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Volume 7, Issue 11, Posted 10:48 AM, 10.30.2014

Cumberland gardening team wins two awards

Bridget Katholi, Maeve Ialacci and Kira Cicerchi prepare corn.

On Sept. 22, five members of the Cumberland gardening team, of Cleveland Heights, participated in the Freshtoberfest Youth Garden Cook-Off. Dee Jay Doc Harrill, who runs the Fresh Camp youth garden program in Cleveland (, planned the event, which took place at Dunham Tavern Museum on Euclid Avenue in Cleveland.

The Cumberland gardeners, Kira Cicerchi, Maeve Ialacci, Bridget Katholi, Jackson Walker and Ella Watterson, made zucchini-corn fritters with the assistance of Chef Eric Wells. They enjoyed the chance to meet other young gardeners and taste their culinary creations. The Cumberland gardeners were excited to win the judges' prize for "Freshest Taste" and also "The Crowd Favorite" award.

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Volume 7, Issue 11, Posted 10:44 AM, 10.30.2014

Heights historical photo of the month

Photo courtesy City of Cleveland Heights.

Some things never change! Kids having fun on the playground at Canterbury Elementary School in 1933.

This photo was selected by the Cleveland Heights Historical Society, a nonprofit organization dedicated to discovering, preserving and promoting the diverse character and traditions of Cleveland Heights. For more information, and to view additional historical images, visit or

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Volume 7, Issue 11, Posted 10:43 AM, 10.30.2014

Cleveland Heights announces Turkey Ridge development project will not proceed

[Editor's note: On Oct. 28, the City of Cleveland Heights announced in the following news release that the development project at Turkey Ridge will not go forward.]

The City of Cleveland Heights announced today that the Visconsi Companies Ltd. project, Ridgeview Homes, intended for Edgehill Road between 2351 and 2375, will not be developed. The project had called for a 10-unit residential development and had received the necessary approvals from the City's Planning Commission and Board of Zoning Appeals.

As the project moved through the final phases of design, it was determined that site development costs would significantly exceed original estimates. Combined with the updated cost to build the quality of homes Visconsi Companies sought to provide, the project as proposed became unfeasible.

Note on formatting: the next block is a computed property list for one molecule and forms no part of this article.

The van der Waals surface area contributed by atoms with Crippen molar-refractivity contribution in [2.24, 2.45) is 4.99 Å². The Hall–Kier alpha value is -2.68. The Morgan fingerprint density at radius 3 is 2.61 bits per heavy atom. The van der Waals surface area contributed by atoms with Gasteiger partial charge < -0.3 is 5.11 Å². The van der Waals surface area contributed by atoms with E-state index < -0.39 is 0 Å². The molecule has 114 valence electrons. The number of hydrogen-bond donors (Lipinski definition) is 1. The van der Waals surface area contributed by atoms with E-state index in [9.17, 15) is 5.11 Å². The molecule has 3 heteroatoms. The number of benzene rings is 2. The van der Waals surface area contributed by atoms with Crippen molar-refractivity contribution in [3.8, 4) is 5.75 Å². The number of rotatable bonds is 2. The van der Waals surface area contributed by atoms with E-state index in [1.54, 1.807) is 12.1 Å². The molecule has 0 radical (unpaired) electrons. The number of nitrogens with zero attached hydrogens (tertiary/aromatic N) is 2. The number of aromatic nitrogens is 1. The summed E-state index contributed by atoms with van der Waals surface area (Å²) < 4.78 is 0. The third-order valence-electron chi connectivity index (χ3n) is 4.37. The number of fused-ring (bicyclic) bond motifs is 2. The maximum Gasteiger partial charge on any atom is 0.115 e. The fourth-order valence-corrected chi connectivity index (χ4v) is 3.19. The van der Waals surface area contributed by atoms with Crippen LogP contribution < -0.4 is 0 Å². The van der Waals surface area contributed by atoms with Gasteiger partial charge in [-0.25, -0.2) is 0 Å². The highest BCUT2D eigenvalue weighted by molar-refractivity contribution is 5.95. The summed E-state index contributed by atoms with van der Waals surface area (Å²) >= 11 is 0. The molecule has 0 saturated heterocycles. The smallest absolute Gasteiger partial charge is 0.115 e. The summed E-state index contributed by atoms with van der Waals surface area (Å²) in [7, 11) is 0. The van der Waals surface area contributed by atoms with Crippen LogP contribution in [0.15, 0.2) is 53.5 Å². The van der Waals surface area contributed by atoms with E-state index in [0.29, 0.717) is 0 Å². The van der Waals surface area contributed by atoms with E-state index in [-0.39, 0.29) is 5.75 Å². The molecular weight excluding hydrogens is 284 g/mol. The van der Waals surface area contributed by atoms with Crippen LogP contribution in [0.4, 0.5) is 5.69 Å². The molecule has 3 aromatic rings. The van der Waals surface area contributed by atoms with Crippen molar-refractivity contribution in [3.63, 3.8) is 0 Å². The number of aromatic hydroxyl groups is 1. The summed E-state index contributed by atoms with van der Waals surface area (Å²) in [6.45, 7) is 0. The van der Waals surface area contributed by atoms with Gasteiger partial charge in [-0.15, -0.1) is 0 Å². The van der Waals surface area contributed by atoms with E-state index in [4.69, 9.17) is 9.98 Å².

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Volume 7, Issue 11, Posted 12:02 PM, 10.29.2014

Katz Diner owner hopes to rebuild

Chef Doug Katz estimates that it may take six months to re-open the Katz Club Diner.

Photo credit: The Form Group

Two weeks after an early-morning arson fire engulfed the bar car of the Katz Club Diner, owner Doug Katz said, “We definitely hope to rebuild,” but estimated it would be six months before his business will be able to move back into the building. “It's unknown as far as what dates or when I can reopen,” said Katz. “It’s just too early.”

On Oct. 7, fire crews responding to a call at the Katz Club Diner found the bar car on fire. Within 20 minutes, fire fighters had extinguished the fire, but the bar car sustained extensive damage. The state fire marshal soon ruled that the fire was deliberately set, and the Cleveland Heights Police Department quickly made an arrest in the case, announcing the next day that James T. Warholak, a Cleveland Heights resident and former diner employee, was in custody and charged with aggravated arson.

Commenting on the arrest, Katz said, “I’m happy that he’s in custody and he’s been indicted and there’s a process to it. It’s my want to sort of stay out of that aspect of it. I don’t want to have my life absorbed by it or taken over by that. I’d rather look at the positive side, where we’re working with the insurance company to rebuild.”

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Volume 7, Issue 11, Posted 11:05 AM, 10.28.2014

All-district production of 'Guys and Dolls' features students of all ages

Wyatt Sudduth, Michael Carder (back row, from left), Johnna Marotta, Miranda Coble and Evan Adeen (front row, from left) play lead roles in Heights High's production of "Guys and Dolls."

More than 550 CH-UH City School District students will play a part in the eighth annual all-district musical, a production of “Guys and Dolls,” Nov. 6–8, 7:30 p.m., and Nov. 9, 4 p.m. Performances will take place in the Heights High Auditorium. Call 216-320-3015 for ticket information or visit the Heights High Web page, Ticket prices are $6 (orchestra and balcony) and $10 (dress circle and mezzanine).

More than 550 students will perform in two casts, and participants include 250 high school singers, dancers, and pit orchestra and stage crew members; 100 middle school singers and dancers; and 215 elementary school chorus members.

Craig McGaughey, the show’s director and Heights High’s vocal music director, selected “Guys and Dolls” for this year’s show because this year’s group of students is strong in both singing and dancing. “This show is a great way to use our amazing lyric sopranos, tenors and baritones,” he said, “and our dance talent is just phenomenal!”

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Volume 7, Issue 11, Posted 11:49 AM, 10.28.2014